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Review: Mark Sherry @ Circus Afterhours, Nov. 29th 2013

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If you like Tech-Trance, you got to like Mark Sherry. Simple as that.

Mark Sherry is, right now, one of the few remaining leaders of Tech-Trance, or the one. While everyone jumped onto the Tech-Trance trend and left it 2 years later (around 2009-2010), Mark Sherry never left it. He is both producing and mixing Tech-Trance almost since he first started to be a DJ. Even while he had Techno and Hard Trance projects on the side, he was still mostly Tech-Trance.

“What is the definition of Tech-Trance?”

When people are talking about “Tech”, I’m always surprised to notice no one knows the meaning.

There’s no official definition but here’s what I understood: Techno, Tech-Trance, Tech-Dance, Tech-House… It’s all sound dominant and non-melodic driven. The genre lies in the ability to make music with sounds, and not melodies (it doesn’t mean if there’s a melody it isn’t Tech though, that’s exactly the purpose of Tech-Trance).

In my opinion, the best example of the definition of Tech-Trance is ‘Tiësto – Traffic’. It’s like… melodic sounds. Melodies… made of sounds. It is difficult to describe but I’m sure you’re getting the picture:

– So for those who think W&W’s most successful productions are Tech-Trance, well not exactly. They might have released a few Tech-Trance tracks but they clearly can’t be categorized as a Tech-Trance duo, based of course on the definition above. It stands more of techy Trance as those tracks were melodic driven than Tech. From a purist point of view, he could say that this kind of Tech-Trance, 2010 W&W and Ummet Ozcan, is to Tech-Trance what Trouse is to Trance; a misuse of the definition, no matter how good it is –

In other words: We call a genre ‘Tech’ if it’s sound-dominant.

That being said, I think Mark Sherry always has been a good representation of the general Tech-Trance sound (genre), kind of similar to Armin van Buuren for Trance. Even though the big Tech-Trance trend faded away, he plays pretty much everything that sounds techy. And you can notice in his last mixes how the other genres took a bit of their influences from tech, such as Psy-Trance (Coming Soon).

Unlike Tech-Trance DJs like Indecent Noise, Phil Taylor and Jordan Suckley to name a few (which are probably also in my top fave DJs of the moment), Mark Sherry manages to play Tech-Trance of every tempo of every style (and even more).
As an example, Indecent Noise is known for his driving side, he plays only – live sets – the driving and high tempo Tech-Trance, which is fine like this.
To give you an idea about Mark Sherry’s style range, it’s pretty much wider: 126/128 to 142 BPM. Adding to that he doesn’t only play Tech-Trance, DJ-wise, he can go for a slice of Uplifting, Tech-House, Psy-Trance, Goa, Bigroom Tech and of course more and more Techno. You don’t get to hear the same mix format from him on repeat quite often.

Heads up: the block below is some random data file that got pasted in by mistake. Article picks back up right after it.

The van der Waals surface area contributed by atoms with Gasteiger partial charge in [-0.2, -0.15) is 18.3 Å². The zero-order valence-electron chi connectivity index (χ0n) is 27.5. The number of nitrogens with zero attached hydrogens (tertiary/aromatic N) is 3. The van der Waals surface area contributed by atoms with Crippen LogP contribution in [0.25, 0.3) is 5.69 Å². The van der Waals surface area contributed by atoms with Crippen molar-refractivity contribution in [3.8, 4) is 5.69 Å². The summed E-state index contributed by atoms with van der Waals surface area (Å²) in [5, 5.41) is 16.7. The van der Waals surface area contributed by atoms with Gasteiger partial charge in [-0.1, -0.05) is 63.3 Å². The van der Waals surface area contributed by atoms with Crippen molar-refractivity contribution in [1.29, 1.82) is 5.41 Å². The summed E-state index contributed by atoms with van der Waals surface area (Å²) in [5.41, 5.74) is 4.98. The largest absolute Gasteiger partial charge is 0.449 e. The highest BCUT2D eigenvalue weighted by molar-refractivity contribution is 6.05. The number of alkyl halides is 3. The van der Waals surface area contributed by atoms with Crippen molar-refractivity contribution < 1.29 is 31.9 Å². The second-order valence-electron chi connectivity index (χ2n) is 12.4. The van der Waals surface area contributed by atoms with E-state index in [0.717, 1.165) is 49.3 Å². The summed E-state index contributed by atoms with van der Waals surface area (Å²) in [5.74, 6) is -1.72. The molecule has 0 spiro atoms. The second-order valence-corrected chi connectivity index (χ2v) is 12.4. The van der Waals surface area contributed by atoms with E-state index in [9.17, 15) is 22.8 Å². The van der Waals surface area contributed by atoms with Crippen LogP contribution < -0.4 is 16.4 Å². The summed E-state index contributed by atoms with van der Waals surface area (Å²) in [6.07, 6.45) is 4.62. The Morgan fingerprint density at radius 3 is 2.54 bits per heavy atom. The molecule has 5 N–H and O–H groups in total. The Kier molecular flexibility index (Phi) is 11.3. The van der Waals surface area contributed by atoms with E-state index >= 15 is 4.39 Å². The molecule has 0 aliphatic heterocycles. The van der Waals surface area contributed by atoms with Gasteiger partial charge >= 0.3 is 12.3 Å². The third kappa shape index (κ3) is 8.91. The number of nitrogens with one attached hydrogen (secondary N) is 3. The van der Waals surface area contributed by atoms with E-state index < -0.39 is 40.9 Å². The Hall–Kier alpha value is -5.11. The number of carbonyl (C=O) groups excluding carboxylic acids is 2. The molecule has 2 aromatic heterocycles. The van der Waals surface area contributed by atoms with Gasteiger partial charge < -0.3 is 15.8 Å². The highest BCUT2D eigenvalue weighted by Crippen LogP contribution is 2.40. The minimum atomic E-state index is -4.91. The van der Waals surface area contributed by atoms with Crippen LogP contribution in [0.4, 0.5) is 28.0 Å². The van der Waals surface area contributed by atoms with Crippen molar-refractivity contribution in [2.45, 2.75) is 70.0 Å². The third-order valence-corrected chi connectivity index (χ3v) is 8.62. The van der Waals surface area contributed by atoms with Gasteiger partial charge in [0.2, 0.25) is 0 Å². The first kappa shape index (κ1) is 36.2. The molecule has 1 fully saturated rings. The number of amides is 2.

Enough blablah.

A few weeks ago, Circus Afterhours announced the booking of Mark Sherry on November 29th. 4-hour+ mininum extended set. That looked quite interesting.

In order to get you in the mood while you’ll read the review, here’s Mark Sherry’s set recorded at Circus. Everyone must check it out! At some point of the set, you are crossing through historical chapters at Circus in terms of DJ performance. I recommend you to not look at the tracklist, please let it surprise you. It won’t sound like the best set ever when you click on play, you have to let the build-up grow on you. The magic really takes place later.
Unfortunately 4 or 5 IDs have been removed of the set, so that’s 30 minutes less out of the original set of 4.5 hours

It was unbelievable. In all honesty, I’ve never heard him mix that kind of set before, neither did I hear something similar. It is my favorite international DJ set of the year. I don’t know how it’s possible to top that in 2013. Despite the crowd, Mark Sherry mixed for 4.5 hours.

Luckily Sam (from this site) woke me up at 3:37 am because I was about to skip the whole night. My alarm never rang at 2 and I woke up because of a text he sent me. #afterhoursproblems

So I got to Circus 10 minutes after Mark Sherry started. Not bad, I didn’t skip much I guess. I was really mad for skipping Hollow Earth though, they haven’t really been active for a while and I wanted to hear them open.

The room wasn’t packed, but it was crowded.

Mark Sherry started like he does normally on Bigroom Tech/Trance and similar stuff, at 132 BPM this time. Very good. He played also a crazy hard mashup (which he also did at Dreamland), and did loop “Eat Sleep Rave Repeat” into it. Then went into Industrial Techno, but quickly came back to ‘Mafioso (Mark Sixma Remix)’ after 2 tracks of Techno (did he need to slow down because the crowd wasn’t ready yet for Techno?). This is the only thing that I didn’t like in the build-up; Orjan Nilsen after 2 Industrial Techno tracks is a bit rough for me. I needed a few minutes to really get back into the music again.